Trends in depressive symptoms, anxiety symptoms and visits to healthcare specialists: A national study among Icelandic adolescents.

2.50
Hdl Handle:
http://hdl.handle.net/2336/29975
Title:
Trends in depressive symptoms, anxiety symptoms and visits to healthcare specialists: A national study among Icelandic adolescents.
Authors:
Sigfusdottir, Inga D; Asgeirsdottir, Bryndis B; Sigurdsson, Jon F; Gudjonsson, Gisli H
Citation:
Scand J Public Health. 2008, 36(4):361-8
Issue Date:
1-Jul-2008
Abstract:
AIMS: The aim of the study was to examine trends in adolescent depression and anxiety symptoms from 1997 to 2006, using four time-points (1997, 2000, 2003, and 2006), and adolescent mental health service use in the same period, using three time-points (1997, 2000, and 2006). METHODS: Four cross-sectional population-based samples of 14- and 15-year-old students, attending the compulsory 9th and 10th grades of the Icelandic secondary school system, completed questionnaires relating to mental health. In total, 21,245 students participated in the four studies. RESULTS: Anxiety symptoms increased significantly for both boys and girls, throughout the period from 1997 to 2006. Depressive symptoms increased significantly for girls, while there were no significant changes in depression among boys. During the same time period, the proportion of adolescents who visited healthcare specialists, i.e. psychiatrists, psychologists and social workers, increased significantly. The results revealed that regular visits (six times or more during 1 year) to psychiatrists and psychologists increased significantly over the same period among girls but not among boys. CONCLUSIONS: The findings show that symptoms of depression and anxiety have increased among adolescents in Iceland. Future work would benefit from further research into the trends in risk and protective factors associated with these outcomes. The findings call particular attention to the increasing risk for depression and anxiety symptoms among girls.
Description:
To access publisher full text version of this article. Please click on the hyperlink in Additional Links field
Additional Links:
http://sjp.sagepub.com/cgi/content/abstract/36/4/361

Full metadata record

DC FieldValue Language
dc.contributor.authorSigfusdottir, Inga D-
dc.contributor.authorAsgeirsdottir, Bryndis B-
dc.contributor.authorSigurdsson, Jon F-
dc.contributor.authorGudjonsson, Gisli H-
dc.date.accessioned2008-06-12T13:26:11Z-
dc.date.available2008-06-12T13:26:11Z-
dc.date.issued2008-07-01-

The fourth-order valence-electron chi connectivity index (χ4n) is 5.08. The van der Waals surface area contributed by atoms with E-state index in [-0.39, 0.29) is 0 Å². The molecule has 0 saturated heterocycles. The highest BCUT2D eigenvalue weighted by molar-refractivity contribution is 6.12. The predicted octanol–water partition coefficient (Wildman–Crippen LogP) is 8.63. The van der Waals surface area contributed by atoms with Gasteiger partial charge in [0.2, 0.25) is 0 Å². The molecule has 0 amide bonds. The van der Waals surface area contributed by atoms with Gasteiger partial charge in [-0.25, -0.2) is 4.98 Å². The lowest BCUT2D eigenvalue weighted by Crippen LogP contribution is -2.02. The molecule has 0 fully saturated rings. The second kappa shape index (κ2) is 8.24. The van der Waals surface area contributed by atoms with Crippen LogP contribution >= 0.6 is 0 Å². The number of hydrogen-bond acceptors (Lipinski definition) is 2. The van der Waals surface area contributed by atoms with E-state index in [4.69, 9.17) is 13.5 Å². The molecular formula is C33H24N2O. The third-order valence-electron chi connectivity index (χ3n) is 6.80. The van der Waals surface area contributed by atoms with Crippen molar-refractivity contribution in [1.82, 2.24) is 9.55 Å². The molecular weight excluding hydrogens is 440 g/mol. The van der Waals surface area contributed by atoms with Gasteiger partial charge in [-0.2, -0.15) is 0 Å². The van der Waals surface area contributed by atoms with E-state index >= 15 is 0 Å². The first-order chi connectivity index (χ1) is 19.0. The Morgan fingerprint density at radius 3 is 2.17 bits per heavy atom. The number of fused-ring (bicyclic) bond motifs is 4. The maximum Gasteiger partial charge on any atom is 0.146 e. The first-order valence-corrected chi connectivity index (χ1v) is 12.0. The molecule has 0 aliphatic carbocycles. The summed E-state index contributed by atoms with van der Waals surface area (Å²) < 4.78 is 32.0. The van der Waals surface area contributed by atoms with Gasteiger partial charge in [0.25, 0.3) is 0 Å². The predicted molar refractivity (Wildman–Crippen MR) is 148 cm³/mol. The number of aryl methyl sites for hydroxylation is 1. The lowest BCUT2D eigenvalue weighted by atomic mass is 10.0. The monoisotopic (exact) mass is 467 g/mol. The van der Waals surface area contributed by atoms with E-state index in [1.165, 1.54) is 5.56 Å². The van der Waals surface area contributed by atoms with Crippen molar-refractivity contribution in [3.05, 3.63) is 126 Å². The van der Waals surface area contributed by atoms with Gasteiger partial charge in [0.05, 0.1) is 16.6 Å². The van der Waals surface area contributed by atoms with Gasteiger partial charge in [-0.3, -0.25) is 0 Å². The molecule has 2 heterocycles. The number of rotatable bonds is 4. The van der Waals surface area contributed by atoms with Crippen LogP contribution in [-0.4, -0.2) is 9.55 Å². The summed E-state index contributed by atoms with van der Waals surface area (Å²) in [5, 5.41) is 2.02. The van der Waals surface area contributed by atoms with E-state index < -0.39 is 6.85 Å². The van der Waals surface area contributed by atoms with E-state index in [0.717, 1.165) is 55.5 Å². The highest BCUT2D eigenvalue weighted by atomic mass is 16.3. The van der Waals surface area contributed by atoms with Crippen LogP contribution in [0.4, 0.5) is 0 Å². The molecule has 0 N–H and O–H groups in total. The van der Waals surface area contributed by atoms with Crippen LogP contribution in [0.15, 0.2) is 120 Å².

dc.date.submitted2008-06-12-
dc.identifier.citationScand J Public Health. 2008, 36(4):361-8en
dc.identifier.issn1403-4948-
dc.identifier.pmid18539690-
dc.identifier.doi10.1177/1403494807088457-
dc.identifier.urihttp://hdl.handle.net/2336/29975-
dc.descriptionTo access publisher full text version of this article. Please click on the hyperlink in Additional Links fielden
dc.description.abstractAIMS: The aim of the study was to examine trends in adolescent depression and anxiety symptoms from 1997 to 2006, using four time-points (1997, 2000, 2003, and 2006), and adolescent mental health service use in the same period, using three time-points (1997, 2000, and 2006). METHODS: Four cross-sectional population-based samples of 14- and 15-year-old students, attending the compulsory 9th and 10th grades of the Icelandic secondary school system, completed questionnaires relating to mental health. In total, 21,245 students participated in the four studies. RESULTS: Anxiety symptoms increased significantly for both boys and girls, throughout the period from 1997 to 2006. Depressive symptoms increased significantly for girls, while there were no significant changes in depression among boys. During the same time period, the proportion of adolescents who visited healthcare specialists, i.e. psychiatrists, psychologists and social workers, increased significantly. The results revealed that regular visits (six times or more during 1 year) to psychiatrists and psychologists increased significantly over the same period among girls but not among boys. CONCLUSIONS: The findings show that symptoms of depression and anxiety have increased among adolescents in Iceland. Future work would benefit from further research into the trends in risk and protective factors associated with these outcomes. The findings call particular attention to the increasing risk for depression and anxiety symptoms among girls.en
dc.language.isoenen
dc.publisherSage Publicationsen
dc.relation.urlhttp://sjp.sagepub.com/cgi/content/abstract/36/4/361en
dc.subject.meshAnxiety Disordersen
dc.subject.meshDepressionen
dc.subject.meshHealth Servicesen
dc.subject.meshMental Healthen
dc.titleTrends in depressive symptoms, anxiety symptoms and visits to healthcare specialists: A national study among Icelandic adolescents.en
dc.typeArticleen
dc.contributor.departmentSchool of Health and Education, Reykjavik University, Reykjavik, Iceland. ingadora@ru.is.en
dc.identifier.journalScandinavian journal of public healthen

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